THE DAY THE EARTH STOOD STILL (2008) ** movie review by COOP

Posted on December 17th, 2008
Posted on December 17th, 2008

Bear with me here…

During WWII, the Nazis had Stalingrad under siege. The Russians shot their own retreating soldiers and deported the families of those soldiers in an attempt to threaten their troops into fighting harder. Instead, morale plummeted and they became desperate. In a flash of brilliance, the Russian propaganda mongers invented a sniper (super) hero, Vassili Zaitzev, to give their people hope. Russian troops wanted to be like Zaitzev so much, they fought harder and turned back the Nazis despite impossible odds (see the fantastic film “Enemy at the Gates” for that inspirational story).

2008 is no Stalingrad, but we are currently in a recession/global crisis and could use a little hero inspiration. Given our timely situation, what would we say to a jerk alien named “Klaatu” who comes down from outer space and declares us (Americans/humans) hopeless and not fit to exist on this planet? Not exactly the hero we deserve is he? More like an arrogant foreigner trying stick his nose into our business.

The 1951 sci-fi classic “The Day the Earth Stood Still,” is one of the greatest classics in cinema history, and is a cautionary tale against war and nuclear holocaust. The inevitable remake would require the highest caliber filmmakers giving their all to do the original justice. A flawless cast, fantastic special effects and relevant cultural timing are a must for its success. This remake has none of those things.

Helen Benson (Jennifer Connelly), probably the most attractive astro-biologist in the world, gets kidnapped by Homeland Security and transported to central park where a spaceship is about to touchdown. The alien pilot (Keanu Reeves) emerges and is immediately shot by a frightened soldier. After the scientists care for the alien Klaatu’s wounds, he gives the humans a dire warning. Fearing him, the government imprisons Klaatu and attempts to destroy the robotic killing machine, G.O.R.T., guarding his ship. Sensing a hidden benevolence in Klaatu, Helen helps him escape and, along with her stepson (Jaden Smith), learns of Klaatu’s true intentions toward the planet.

The plot of the remake isn’t much different from the original, but the differences reside completely in the delivery and the devices used to propel the plot forward. For instance, Klaatu appears human but this time, he’s an energy impulse riding in the body of a clone. He can manipulate anything electrical, even other human bodies. Also, G.O.R.T. has far more powerful weapons than his trademark eye laser. All of these are neat updates, but the only important revamp of the plot is an environmental one which further belabors the preachy elements of the original story. To top it off, the filmmakers inappropriately tie a McDonalds product placement into the story, giving the audience an uncomfortable moment of laughter.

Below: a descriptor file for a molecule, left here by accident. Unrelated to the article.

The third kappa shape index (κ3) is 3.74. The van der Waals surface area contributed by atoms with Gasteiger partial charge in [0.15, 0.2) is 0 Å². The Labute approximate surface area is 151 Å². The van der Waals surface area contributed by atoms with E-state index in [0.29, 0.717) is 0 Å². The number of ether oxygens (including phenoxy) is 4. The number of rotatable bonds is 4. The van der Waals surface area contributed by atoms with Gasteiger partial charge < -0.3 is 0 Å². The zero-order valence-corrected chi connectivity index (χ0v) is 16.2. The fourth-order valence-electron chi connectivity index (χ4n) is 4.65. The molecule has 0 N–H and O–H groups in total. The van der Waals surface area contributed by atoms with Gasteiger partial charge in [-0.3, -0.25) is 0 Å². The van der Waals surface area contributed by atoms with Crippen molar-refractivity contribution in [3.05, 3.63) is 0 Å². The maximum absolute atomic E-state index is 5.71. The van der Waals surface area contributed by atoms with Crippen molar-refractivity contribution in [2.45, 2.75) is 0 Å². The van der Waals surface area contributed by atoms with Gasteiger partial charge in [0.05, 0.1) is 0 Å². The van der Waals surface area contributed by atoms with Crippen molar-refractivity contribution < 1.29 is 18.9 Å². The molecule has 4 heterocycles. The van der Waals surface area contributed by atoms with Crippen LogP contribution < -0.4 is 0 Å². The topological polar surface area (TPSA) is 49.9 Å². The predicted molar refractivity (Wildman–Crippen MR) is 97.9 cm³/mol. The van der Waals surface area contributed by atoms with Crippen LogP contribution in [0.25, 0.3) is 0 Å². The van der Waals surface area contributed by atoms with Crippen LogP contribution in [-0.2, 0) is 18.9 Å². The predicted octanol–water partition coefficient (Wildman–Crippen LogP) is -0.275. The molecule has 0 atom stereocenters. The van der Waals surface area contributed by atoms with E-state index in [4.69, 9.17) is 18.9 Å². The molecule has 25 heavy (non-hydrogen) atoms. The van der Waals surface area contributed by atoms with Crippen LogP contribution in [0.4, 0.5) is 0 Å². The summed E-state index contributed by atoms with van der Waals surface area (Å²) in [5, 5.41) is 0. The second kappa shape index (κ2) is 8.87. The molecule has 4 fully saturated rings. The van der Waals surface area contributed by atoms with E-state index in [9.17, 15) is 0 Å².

Keanu Reeves performs as if the director told him, “Okay, you know how stiff and wooden you usually act? Magnify that times ten!” I keep waiting for this guy to fall out of favor with audiences, but his star continues to rise. Don’t get me wrong, he was great in “Speed” and “The Matrix” films, but he’s still far too limited for the majority of roles he gets.

As for Jennifer Connelly, I believe the opposite. Sure she gets a few A-list roles, but she usually plays a female lead in awe of a powerfully destructive male (like in “Hulk,” “A Beautiful Mind,” “Dark City,” “Labyrinth,” etc.). The majority of her scenes usually have her staring with her jaw hanging open at some catastrophe, and “Day” is no exception. I’ve always appreciated her but unlike Keanu, she has range and potential. I’d prefer to see her take some chances.

The most distracting performance comes from Will Smith’s son, Jaden, as Helen’s precocious stepson who ends up educating Klaatu in the merits of humanity. I have no problems with the kid as an actor, but his character is a brat. If there’s one thing filmmakers could’ve left out of the remake is the smart-mouth grade school kid who can’t decide whether to run from the alien screaming or hug him like E.T. It annoyed me a bit in the original, but absolutely insulted me in this new version. Expect the young actor to further irk nostalgic audiences when he stars in the remake of “The Karate Kid.”

This remake fell upon ill timing. It would require a level of serious and dark sci-fi filmmaking not present in this decade. Also, I don’t believe the current global situation qualifies us as fair game to preachy intergalactic bullies. We’ve got our own problems at the moment and we’re dealing with them the best we can, so this type of sci-fi seems irrelevant at this juncture. Recent celluloid heroes like “Iron Man” and “The Dark Knight” appeal to us because they give us satisfaction and hope in times of uncertainty. Smug, holier-than-thou characters like Klaatu do not. I’m officially requesting a moratorium on heavy-handed sci-fi until our level of apathy officially reaches an all-time low. It’s the same reason anti-war films are failing miserably at the box office. Americans can’t stomach anymore cultural guilt at present. Until we’re over that, I’m going to prefer Iron Man and Vassili Zaitzev.

Rating: 2 out of 5 stars

First the trailer for the original…

Now the remake…

Now the trailer for “Enemy at the Gates,” (a heroic movie I’d much rather be watching right now)…

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